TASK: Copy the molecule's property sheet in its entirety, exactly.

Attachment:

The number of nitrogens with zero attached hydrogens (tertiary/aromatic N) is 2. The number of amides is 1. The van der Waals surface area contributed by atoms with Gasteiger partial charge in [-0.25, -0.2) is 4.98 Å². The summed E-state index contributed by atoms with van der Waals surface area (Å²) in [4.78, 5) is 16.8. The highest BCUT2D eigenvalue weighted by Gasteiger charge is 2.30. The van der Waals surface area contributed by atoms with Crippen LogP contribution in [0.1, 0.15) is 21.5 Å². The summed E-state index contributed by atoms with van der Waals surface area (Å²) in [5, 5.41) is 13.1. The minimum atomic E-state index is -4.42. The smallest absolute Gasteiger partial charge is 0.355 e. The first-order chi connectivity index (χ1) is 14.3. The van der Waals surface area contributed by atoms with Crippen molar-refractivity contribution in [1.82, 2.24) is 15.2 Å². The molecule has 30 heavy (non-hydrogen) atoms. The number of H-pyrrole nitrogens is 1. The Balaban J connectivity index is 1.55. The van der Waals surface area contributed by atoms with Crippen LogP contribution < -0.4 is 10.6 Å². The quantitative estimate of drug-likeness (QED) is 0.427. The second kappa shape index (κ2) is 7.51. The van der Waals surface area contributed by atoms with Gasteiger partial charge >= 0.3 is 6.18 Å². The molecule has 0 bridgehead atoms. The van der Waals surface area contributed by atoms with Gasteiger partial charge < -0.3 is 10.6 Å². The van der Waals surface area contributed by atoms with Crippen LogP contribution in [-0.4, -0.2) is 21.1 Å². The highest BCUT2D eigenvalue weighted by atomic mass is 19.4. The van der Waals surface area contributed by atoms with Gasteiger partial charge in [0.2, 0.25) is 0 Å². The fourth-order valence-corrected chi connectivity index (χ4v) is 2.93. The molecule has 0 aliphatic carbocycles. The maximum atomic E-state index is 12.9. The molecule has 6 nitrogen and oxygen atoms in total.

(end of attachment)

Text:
The number of nitrogens with zero attached hydrogens (tertiary/aromatic N) is 2. The number of amides is 1. The van der Waals surface area contributed by atoms with Gasteiger partial charge in [-0.25, -0.2) is 4.98 Å². The summed E-state index contributed by atoms with van der Waals surface area (Å²) in [4.78, 5) is 16.8. The highest BCUT2D eigenvalue weighted by Gasteiger charge is 2.30. The van der Waals surface area contributed by atoms with Crippen LogP contribution in [0.1, 0.15) is 21.5 Å². The summed E-state index contributed by atoms with van der Waals surface area (Å²) in [5, 5.41) is 13.1. The minimum atomic E-state index is -4.42. The smallest absolute Gasteiger partial charge is 0.355 e. The first-order chi connectivity index (χ1) is 14.3. The van der Waals surface area contributed by atoms with Crippen molar-refractivity contribution in [1.82, 2.24) is 15.2 Å². The molecule has 30 heavy (non-hydrogen) atoms. The number of H-pyrrole nitrogens is 1. The Balaban J connectivity index is 1.55. The van der Waals surface area contributed by atoms with Crippen LogP contribution < -0.4 is 10.6 Å². The quantitative estimate of drug-likeness (QED) is 0.427. The second kappa shape index (κ2) is 7.51. The van der Waals surface area contributed by atoms with Gasteiger partial charge >= 0.3 is 6.18 Å². The molecule has 0 bridgehead atoms. The van der Waals surface area contributed by atoms with Gasteiger partial charge < -0.3 is 10.6 Å². The van der Waals surface area contributed by atoms with Crippen LogP contribution in [-0.4, -0.2) is 21.1 Å². The highest BCUT2D eigenvalue weighted by atomic mass is 19.4. The van der Waals surface area contributed by atoms with Gasteiger partial charge in [0.2, 0.25) is 0 Å². The fourth-order valence-corrected chi connectivity index (χ4v) is 2.93. The molecule has 0 aliphatic carbocycles. The maximum atomic E-state index is 12.9. The molecule has 6 nitrogen and oxygen atoms in total.